And perhaps most tellingly, top Jewish Republican donors showed little eagerness to blame Trump for occasionally crossing them, such as when he slow-walked acknowledging the anti-Semitism behind the Holocaust this month or the recent threats at Jewish community sites this week.
"You get that with the package," said top GOP fundraiser Mel Sembler, who chalked up those controversies to mere political naïveté. "We've got a new president. We want him to win. We're here to support him."
Some elements of the RJC, though, won't be subsumed by the Trump power structure — including its political deal-making. It unfolds over poker tournaments and Shabbat dinners here as donors ask for an audience and candidates ask for a dollar. Top Senate recruits paced the halls, handing out business cards to top GOP fundraisers and seeking out introductions to potential super PAC donors. Josh Mandel, the Ohio Senate candidate who is particularly close with Jewish Republican givers, hosted possible donors a few miles off the premises of the Venetian, and Jeff Bartos, a wealthy Pennsylvania realtor weighing a Senate challenge against Bob Casey in Pennsylvania, roamed the Venetian to network.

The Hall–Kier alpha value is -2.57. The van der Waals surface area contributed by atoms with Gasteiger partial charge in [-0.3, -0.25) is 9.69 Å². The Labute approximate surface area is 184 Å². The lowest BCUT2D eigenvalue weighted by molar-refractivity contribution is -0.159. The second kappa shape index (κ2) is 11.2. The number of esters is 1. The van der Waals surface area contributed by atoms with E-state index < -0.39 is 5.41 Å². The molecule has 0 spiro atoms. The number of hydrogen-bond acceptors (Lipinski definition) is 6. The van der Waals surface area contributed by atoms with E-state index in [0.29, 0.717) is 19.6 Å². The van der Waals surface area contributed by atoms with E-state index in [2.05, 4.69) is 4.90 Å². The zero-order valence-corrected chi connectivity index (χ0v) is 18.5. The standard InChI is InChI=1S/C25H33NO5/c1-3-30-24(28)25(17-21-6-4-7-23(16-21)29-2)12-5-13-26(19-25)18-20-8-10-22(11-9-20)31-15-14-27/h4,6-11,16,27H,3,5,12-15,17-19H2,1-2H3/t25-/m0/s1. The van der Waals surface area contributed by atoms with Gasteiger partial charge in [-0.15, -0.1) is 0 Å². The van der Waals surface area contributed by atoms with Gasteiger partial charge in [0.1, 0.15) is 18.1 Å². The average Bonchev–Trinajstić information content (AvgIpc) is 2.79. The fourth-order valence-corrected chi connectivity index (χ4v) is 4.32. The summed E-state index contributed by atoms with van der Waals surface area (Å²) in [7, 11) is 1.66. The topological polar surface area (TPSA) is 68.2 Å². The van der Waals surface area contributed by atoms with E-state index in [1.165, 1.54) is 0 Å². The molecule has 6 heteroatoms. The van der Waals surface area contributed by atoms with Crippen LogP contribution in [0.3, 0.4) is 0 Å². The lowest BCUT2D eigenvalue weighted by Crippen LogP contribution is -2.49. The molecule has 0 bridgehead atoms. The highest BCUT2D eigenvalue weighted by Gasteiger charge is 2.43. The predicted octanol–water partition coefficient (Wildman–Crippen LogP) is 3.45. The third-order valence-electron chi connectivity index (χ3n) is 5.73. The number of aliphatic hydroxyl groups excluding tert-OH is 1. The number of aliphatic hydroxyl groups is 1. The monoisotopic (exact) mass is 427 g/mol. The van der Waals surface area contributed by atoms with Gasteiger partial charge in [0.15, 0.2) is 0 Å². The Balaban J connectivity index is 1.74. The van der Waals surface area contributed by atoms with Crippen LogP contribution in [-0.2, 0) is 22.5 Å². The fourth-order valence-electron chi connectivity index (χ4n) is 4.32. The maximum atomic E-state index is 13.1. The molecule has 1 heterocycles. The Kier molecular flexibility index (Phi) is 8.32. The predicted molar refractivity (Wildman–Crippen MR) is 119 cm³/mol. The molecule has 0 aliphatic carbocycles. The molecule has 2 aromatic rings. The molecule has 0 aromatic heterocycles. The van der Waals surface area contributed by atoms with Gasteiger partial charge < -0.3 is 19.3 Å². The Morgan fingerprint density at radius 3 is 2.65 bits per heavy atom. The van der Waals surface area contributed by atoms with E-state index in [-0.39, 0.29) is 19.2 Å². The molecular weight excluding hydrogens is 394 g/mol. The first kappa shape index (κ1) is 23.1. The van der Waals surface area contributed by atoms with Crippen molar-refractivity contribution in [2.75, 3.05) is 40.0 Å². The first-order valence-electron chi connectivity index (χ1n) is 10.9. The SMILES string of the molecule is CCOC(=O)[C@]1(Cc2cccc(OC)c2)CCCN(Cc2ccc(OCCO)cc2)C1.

But down-ballot candidates, used to being hot commodities for a party out of power, are now fighting for attention with an administration that suddenly dominates the political oxygen breathed by Jewish Republicans. Their newfound allegiance reached a zenith on Friday evening, when Vice President Mike Pence delivered a steady, well-received address in a dim ballroom over Shabbat dinner.
"Hatred and anti-Semitism have no place in America," Pence told the crowd, recalling his recent visit to the Missouri cemetery desecrated by vandalism. "If the world knows nothing else, the world will know this: America stands with Israel."
Yet that kind reaction wasn't always a guarantee. Trump pursued a topsy-turvy courtship with RJC contributors that to this day elicits head-shakes from top supporters. He spent much of the campaign openly mocking big-money donors — including Adelson, who is almost always sycophantically flattered by presidential aspirants — and telling them that "I don't want your money" in a December 2015 speech to RJC leadership.